lt is not a pronoun.)
This book is mine. (•MineŽ in this sentence is a
possessive pronoun because it stands alone standing for
the noun •my bookŽ)
Again, a pronoun in the object case has two forms:
The simple form, and the reflexive form. The simple form
is the form of the ordinary object, and the reflexive form
is the form of a pronoun where the subject and the ob-
ject refer to one and the same person or thing, e.g.
John saw me in a bus. (•MeŽ in this sentence is a
simple object or ordinary object.)
l saw myself in the mirror. (•MyselfŽ in this sen-
tence is a reflexive object.)
(Note: The reflexive form of a personal pronoun
is also used for emphasising, e.g. l myself, we ourselves,
you yourself, he himself, she herself, they themselves.)
The case of personal pronouns (summary):
The leader may test his knowledge of adjectives
and pronouns of the possessive case by supplying the
correct word in the following blanks:
This doesnŽt look like ... book; it must be ....
Have you done ... homework? l have finished .....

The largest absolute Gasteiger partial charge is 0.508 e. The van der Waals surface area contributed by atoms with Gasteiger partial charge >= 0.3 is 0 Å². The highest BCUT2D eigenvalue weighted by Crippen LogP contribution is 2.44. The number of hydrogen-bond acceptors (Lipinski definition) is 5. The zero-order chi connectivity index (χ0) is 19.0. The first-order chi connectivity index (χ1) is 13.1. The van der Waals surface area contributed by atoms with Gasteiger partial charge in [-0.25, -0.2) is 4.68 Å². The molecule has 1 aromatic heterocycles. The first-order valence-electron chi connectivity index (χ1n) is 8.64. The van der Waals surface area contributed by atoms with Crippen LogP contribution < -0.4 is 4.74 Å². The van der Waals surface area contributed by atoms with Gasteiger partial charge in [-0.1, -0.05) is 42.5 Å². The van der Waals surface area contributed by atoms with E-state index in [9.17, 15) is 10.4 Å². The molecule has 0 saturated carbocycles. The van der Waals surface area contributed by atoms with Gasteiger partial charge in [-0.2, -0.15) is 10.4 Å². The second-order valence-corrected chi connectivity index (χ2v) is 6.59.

ß·¼ ¬± Ô»¿®²»®- ±º Û²¹´·-¸
Person Adjective Pronoun Simple Reflexive
First Person l my mine me myself
We our... ours us ourselves
Second you your yours you yourself
you your yours you yourselves
He his his him herself
She her hers him himself
Third Person lt lts lts lt ltself
they their theirs them themselves
George has lost ... pencil; perhaps you can lend
him ...
John is coming here next week; ... father and ...
are friends.
lll. Adjective
What is an adjective?
An adjective is a noun-modifier. lt adds something
to the meaning of a noun. Adjectives may be roughly
divided into three kinds: noun-determiners, noun-describ-
ers, and noun-modifiers.
i. What is a noun-determiner? A noun-determiner
is an adjective which determines a noun. lt de-
termines a noun by saying which or how much
or how many or whose.
ii. What is a noun-describer? a noun-describer is
an adjective which describes a noun. lt tells
what kind or description of a noun. e.g. a
good book; pretty girl; a new car; a chair with
a broken leg; etc.
iii. What is a noun-modifier? A noun-modifier is
an adjective which enlarges the meaning of a
noun, e.g. The man from Mandalay. The boy
Ë Ì¸»·² Ó¿«²¹ øج·² Ô·²÷
who brought this Ietter, the most interesting
stories; etc.
i. Articles -
1. The indefinite article (a or an)
2. The definite article (The)
ii. Adjectives of quantity - one, two, three, etc;
some, any; much, many; little, few; a little, a